Appears in
On Food and Cooking

By Harold McGee

Published 2004

  • About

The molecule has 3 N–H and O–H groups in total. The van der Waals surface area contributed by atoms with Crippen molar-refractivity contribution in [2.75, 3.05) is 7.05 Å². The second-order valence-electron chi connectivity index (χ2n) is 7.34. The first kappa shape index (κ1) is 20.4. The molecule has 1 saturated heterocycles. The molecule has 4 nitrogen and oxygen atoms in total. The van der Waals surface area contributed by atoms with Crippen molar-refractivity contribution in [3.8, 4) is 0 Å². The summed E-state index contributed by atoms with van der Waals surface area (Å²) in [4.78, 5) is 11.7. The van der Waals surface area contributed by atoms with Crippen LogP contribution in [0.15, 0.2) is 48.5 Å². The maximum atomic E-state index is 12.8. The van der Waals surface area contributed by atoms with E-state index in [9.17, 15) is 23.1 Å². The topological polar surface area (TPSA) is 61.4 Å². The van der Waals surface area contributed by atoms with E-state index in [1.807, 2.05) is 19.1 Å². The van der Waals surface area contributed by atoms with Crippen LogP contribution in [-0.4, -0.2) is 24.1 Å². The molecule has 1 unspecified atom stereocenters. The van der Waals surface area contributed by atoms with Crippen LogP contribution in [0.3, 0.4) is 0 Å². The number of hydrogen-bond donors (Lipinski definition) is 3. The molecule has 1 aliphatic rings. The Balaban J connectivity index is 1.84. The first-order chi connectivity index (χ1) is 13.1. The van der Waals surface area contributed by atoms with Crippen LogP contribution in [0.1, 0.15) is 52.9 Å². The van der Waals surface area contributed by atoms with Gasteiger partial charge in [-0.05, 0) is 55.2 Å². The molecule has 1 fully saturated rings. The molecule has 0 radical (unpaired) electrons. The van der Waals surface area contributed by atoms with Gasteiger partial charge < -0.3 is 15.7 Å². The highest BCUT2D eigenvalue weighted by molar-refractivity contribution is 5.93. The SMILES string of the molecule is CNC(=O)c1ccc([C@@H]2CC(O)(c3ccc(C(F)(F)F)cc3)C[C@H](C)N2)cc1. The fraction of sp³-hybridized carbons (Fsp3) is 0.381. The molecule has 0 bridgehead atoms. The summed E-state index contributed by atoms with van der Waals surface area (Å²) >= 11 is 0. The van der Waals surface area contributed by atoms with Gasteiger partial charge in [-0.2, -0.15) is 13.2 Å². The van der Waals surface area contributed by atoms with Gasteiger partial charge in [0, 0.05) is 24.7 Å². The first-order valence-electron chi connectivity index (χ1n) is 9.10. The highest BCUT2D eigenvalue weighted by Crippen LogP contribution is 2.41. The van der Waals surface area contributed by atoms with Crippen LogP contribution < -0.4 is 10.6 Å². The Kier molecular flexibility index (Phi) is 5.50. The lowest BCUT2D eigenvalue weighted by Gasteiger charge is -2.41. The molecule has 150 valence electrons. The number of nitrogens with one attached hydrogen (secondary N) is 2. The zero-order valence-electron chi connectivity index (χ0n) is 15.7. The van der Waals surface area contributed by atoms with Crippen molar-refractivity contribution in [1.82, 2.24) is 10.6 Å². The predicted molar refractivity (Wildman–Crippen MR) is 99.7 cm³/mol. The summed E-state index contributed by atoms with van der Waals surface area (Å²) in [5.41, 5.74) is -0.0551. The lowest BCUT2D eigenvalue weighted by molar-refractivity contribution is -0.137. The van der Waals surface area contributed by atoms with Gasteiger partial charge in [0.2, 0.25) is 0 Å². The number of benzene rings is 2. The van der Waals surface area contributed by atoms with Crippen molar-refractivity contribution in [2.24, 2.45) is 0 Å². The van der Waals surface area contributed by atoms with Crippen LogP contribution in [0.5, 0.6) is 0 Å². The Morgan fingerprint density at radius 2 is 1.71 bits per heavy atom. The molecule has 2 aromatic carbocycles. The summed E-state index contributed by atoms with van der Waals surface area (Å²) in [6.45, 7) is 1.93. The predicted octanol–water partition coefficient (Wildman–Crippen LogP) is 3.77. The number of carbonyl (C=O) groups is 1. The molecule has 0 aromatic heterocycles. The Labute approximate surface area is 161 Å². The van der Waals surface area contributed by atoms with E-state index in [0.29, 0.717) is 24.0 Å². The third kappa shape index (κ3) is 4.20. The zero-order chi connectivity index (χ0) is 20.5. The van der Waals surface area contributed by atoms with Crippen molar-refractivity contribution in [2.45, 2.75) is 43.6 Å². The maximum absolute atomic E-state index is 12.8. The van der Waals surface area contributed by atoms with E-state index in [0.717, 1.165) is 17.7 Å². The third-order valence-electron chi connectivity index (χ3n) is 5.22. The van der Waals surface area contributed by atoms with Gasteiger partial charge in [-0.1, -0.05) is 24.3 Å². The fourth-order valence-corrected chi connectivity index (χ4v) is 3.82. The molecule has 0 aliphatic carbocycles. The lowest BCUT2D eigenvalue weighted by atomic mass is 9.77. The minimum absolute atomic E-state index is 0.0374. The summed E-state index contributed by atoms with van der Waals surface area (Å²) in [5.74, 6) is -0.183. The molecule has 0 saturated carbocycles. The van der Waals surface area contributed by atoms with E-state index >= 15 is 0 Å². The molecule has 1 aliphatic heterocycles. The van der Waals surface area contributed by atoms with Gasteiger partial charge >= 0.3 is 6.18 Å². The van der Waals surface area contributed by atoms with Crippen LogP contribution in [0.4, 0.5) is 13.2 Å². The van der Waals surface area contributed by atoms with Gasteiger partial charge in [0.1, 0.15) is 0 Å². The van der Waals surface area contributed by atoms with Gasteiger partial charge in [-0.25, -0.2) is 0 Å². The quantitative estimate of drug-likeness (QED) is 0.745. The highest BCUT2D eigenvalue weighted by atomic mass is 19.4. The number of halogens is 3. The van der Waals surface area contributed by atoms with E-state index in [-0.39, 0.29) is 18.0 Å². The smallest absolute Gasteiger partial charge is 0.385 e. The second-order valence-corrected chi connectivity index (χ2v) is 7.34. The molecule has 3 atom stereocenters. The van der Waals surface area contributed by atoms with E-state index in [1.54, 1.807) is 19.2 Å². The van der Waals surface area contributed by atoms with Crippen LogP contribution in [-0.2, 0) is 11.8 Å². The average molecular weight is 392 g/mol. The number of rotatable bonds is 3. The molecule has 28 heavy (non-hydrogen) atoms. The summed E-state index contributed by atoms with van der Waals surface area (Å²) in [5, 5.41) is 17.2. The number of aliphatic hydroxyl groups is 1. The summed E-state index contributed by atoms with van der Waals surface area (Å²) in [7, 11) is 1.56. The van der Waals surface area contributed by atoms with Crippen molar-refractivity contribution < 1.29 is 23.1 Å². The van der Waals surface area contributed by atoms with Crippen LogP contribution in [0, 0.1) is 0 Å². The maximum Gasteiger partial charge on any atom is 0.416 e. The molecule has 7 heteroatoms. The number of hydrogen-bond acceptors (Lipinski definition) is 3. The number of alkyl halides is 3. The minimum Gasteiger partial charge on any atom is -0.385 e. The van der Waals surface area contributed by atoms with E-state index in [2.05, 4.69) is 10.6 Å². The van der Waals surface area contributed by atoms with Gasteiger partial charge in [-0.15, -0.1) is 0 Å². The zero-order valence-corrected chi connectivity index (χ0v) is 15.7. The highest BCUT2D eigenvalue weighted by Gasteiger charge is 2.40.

Microwave versions of simmered or steamed fish can be quite successful thanks to the relatively thin dimensions of fillets and steaks, which the electromagnetic waves can penetrate fully and cook quickly. To prevent especially thin portions from overcooking, cover them with radiation-blocking pieces of aluminum foil, or overlap them with each other to a consistent thickness. As in most microwave cooking, the food should be enclosed so that the surface doesn’t dry out and toughen: wrap the fish pieces in parchment or the cooking dish with plastic wrap, or simply place the fish between two inverted plates. Waiting for the fish to cool down some before uncovering the dish will mean less likelihood of a steam burn, a smaller billow of fishy aromas into the air, and less moisture loss from the fish surface.